2. Essays In Humanism Albert Einstein

Humanism

Albert Einstein was undoubtedly the most famous and revolutionary scientist of the 20th Century. But he also had wide-ranging beliefs about politics and social affairs. This book is a collection of 43 essays and talks that were written for specific occasions. They cover a variety of humanistic topics that interested him and in several cases provide useful lessons for our own time.

Humanism

This is a deep, thoughtful book for people who are interested in knowing the case against religion. In the second part of his book he presents an argument for Humanism, of which Grayling has a great deal to say.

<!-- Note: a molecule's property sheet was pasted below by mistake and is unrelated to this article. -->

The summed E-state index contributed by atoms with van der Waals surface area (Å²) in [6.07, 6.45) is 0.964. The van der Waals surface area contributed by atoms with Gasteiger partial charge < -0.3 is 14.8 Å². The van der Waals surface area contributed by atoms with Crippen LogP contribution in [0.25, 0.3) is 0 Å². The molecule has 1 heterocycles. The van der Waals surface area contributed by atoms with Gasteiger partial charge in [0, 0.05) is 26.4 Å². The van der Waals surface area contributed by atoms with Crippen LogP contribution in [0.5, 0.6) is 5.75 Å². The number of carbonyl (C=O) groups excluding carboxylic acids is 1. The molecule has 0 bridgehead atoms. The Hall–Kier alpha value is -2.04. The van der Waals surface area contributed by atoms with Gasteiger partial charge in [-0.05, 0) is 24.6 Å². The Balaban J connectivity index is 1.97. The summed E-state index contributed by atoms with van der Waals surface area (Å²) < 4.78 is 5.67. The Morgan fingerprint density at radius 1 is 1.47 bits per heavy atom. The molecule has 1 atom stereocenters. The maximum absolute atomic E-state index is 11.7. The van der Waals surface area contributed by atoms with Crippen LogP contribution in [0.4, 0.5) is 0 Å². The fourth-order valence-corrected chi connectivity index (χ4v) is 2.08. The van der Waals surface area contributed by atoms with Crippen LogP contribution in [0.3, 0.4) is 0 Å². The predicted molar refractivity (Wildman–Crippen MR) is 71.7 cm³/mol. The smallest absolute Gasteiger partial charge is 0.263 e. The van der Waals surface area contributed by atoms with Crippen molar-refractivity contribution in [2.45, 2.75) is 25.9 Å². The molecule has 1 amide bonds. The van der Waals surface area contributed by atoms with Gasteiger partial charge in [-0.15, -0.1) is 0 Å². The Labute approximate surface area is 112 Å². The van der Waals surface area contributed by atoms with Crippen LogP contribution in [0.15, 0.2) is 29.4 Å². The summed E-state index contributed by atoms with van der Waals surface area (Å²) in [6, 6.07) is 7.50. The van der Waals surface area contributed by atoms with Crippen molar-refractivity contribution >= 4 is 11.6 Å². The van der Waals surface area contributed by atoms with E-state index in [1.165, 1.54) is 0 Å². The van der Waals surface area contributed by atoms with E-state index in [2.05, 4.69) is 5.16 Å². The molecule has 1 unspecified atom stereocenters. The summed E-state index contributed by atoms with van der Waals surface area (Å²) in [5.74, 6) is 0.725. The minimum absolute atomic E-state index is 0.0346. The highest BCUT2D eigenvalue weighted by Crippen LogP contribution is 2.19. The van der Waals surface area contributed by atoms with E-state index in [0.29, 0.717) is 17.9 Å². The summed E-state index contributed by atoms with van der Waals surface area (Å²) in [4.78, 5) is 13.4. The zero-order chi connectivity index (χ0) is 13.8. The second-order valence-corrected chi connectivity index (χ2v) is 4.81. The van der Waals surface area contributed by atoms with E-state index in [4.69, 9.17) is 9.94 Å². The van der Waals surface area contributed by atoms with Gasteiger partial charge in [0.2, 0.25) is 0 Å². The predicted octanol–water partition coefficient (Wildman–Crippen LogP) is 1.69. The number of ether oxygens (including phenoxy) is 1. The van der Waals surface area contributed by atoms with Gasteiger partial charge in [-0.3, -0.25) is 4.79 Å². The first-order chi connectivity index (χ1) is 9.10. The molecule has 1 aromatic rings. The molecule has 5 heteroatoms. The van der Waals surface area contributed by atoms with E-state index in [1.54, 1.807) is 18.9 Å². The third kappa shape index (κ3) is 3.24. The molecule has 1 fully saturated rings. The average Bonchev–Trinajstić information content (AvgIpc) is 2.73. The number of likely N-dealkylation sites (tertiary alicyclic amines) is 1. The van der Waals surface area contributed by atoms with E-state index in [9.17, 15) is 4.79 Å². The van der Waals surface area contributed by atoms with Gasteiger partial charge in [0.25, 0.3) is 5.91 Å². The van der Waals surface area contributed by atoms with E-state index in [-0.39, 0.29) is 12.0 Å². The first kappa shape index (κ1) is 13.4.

“Humanism”, he says, “is the concern to draw the best from, and make the best of, human life in the span of the human lifetime, in the real world, and in sensible accord with the facts of humanity as these are shaped and constrained by the world. This entails that humanism rejects religious claims about the source of morality and value.”

4. What Is Secular Humanism? Paul Kurtz

Humanism

There are few American philosophers better qualified to write on secular humanism than Paul Kurtz, and his What Is Secular Humanism? This small book, which is actually the text of an article Kurtz wrote for the New Encyclopedia of Unbelief, is a very good primer on the conceptual structure of secular humanism. Perhaps because he’s a philosopher, Kurtz doesn’t merely offer assertions and descriptions. Instead, he seeks to provide arguments that defend humanism’s basic conclusions.